Outside of education, we are increasingly witnessing companies refer to former employees as ‘alumni’ of the company. Although it may be a question of semantics, our emotional connection to a company can be very different, depending on whether we consider ourselves a former employee or an alumni member. Most companies are starting to appreciate the power of their alumni networks as both a tool for business development and as a potential candidate pool for future openings. Consolidating relationships established in a former working environment is an easy way for lawyers to strengthen their professional network.
One of the methods of searching for potential connections from your existing networks is by going to the ‘My Network – People You May Know’ option. LinkedIn can be quite astute in the people it may recommend you connect to, using your employment and educational history data. For a more advanced search, go to ‘My Network – Add Contacts’. Below the LinkedIn suggested profiles you will find an option to filter contacts, from which you can search for classmates, colleagues, group members and more.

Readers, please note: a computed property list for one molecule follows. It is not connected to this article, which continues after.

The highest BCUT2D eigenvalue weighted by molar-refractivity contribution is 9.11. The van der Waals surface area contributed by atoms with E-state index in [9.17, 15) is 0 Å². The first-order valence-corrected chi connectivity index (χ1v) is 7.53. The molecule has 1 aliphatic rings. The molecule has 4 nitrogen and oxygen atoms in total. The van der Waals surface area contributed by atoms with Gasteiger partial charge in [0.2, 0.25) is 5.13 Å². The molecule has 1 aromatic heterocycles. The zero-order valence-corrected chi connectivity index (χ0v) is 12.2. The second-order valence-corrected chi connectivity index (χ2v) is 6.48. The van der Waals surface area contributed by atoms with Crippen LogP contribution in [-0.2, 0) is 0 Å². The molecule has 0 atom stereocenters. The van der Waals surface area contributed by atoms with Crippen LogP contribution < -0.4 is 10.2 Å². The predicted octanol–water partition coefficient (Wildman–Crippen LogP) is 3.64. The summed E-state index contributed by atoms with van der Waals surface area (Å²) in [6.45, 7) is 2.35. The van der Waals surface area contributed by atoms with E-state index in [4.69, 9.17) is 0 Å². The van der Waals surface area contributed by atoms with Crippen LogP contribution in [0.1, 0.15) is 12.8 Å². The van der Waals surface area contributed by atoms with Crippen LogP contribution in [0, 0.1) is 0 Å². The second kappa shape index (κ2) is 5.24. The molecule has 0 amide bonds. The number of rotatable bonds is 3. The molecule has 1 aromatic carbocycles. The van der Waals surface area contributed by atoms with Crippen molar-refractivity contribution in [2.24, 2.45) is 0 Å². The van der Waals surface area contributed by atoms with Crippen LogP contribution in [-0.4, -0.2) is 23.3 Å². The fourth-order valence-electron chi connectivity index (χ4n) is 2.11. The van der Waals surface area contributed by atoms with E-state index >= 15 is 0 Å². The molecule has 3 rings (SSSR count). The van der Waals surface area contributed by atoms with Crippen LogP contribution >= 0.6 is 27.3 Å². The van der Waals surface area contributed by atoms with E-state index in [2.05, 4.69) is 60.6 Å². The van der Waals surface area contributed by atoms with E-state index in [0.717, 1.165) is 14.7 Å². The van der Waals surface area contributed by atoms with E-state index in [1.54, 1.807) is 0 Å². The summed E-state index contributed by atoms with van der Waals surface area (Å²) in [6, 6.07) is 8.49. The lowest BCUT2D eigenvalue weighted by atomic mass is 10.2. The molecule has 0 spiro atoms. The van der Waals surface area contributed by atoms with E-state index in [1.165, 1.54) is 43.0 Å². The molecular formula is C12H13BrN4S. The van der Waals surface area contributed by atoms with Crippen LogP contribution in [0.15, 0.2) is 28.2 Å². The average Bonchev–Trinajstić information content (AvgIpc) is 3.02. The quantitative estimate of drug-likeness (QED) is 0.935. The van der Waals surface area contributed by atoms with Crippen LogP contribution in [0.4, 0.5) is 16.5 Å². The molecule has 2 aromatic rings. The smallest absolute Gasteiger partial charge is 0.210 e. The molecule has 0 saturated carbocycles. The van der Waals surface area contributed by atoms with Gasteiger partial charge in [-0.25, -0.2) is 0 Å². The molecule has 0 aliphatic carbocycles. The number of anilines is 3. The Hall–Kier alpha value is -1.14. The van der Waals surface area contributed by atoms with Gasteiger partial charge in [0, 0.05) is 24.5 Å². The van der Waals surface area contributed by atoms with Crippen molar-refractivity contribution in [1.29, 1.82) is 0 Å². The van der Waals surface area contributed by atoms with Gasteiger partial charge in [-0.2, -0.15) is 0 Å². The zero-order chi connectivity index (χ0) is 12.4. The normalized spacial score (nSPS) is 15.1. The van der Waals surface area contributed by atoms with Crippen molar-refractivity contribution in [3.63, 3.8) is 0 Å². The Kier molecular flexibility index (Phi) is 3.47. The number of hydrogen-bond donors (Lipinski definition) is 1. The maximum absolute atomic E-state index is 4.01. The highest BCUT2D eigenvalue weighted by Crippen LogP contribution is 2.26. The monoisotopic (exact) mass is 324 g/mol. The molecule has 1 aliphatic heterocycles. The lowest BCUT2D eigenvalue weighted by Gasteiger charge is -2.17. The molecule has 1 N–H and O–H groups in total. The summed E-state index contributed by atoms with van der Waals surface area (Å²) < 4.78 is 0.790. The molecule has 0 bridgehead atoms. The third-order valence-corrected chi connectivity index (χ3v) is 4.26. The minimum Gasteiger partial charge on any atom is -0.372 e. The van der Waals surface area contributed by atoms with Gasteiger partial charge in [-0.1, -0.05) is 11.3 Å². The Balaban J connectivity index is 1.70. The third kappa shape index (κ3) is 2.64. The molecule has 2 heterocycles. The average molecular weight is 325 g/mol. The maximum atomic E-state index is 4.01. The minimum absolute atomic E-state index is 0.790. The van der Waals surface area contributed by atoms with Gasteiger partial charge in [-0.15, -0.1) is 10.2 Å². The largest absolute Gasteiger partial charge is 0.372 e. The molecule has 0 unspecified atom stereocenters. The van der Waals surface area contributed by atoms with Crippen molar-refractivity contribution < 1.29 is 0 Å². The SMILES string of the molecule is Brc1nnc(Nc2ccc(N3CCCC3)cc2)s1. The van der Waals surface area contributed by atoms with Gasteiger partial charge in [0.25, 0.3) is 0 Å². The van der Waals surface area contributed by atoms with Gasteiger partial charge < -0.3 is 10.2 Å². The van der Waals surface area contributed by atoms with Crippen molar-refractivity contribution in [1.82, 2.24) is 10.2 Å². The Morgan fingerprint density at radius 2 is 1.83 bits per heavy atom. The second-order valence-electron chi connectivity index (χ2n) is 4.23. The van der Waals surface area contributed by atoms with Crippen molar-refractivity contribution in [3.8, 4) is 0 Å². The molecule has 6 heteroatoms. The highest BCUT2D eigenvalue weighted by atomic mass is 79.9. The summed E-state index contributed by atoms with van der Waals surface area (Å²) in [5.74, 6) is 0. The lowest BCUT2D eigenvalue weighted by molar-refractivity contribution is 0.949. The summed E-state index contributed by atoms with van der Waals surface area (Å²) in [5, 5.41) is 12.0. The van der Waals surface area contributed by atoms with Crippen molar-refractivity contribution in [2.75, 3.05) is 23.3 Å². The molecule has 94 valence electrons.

Remember, it is important to be strategic about who you add as a LinkedIn connection, by questioning the professional value a potential connection will add to your network.
There are over ten thousand practicing solicitors and over two thousand practicing barristers in Ireland. It is impossible for any significant number of these lawyers to be each perceived industry experts on particular niche areas of law, but it is possible for each of these lawyers to demonstrate, through LinkedIn, a comprehensive knowledge of their practice area.
Lawyers by their nature are usually quite conservative. There is a safety that comes from keeping one’s head below the parapet. But if lawyers are to truly maximise the value they derive from LinkedIn, they must be prepared to engage, and one of the simplest ways of engaging on LinkedIn is to comment and contribute to existing content.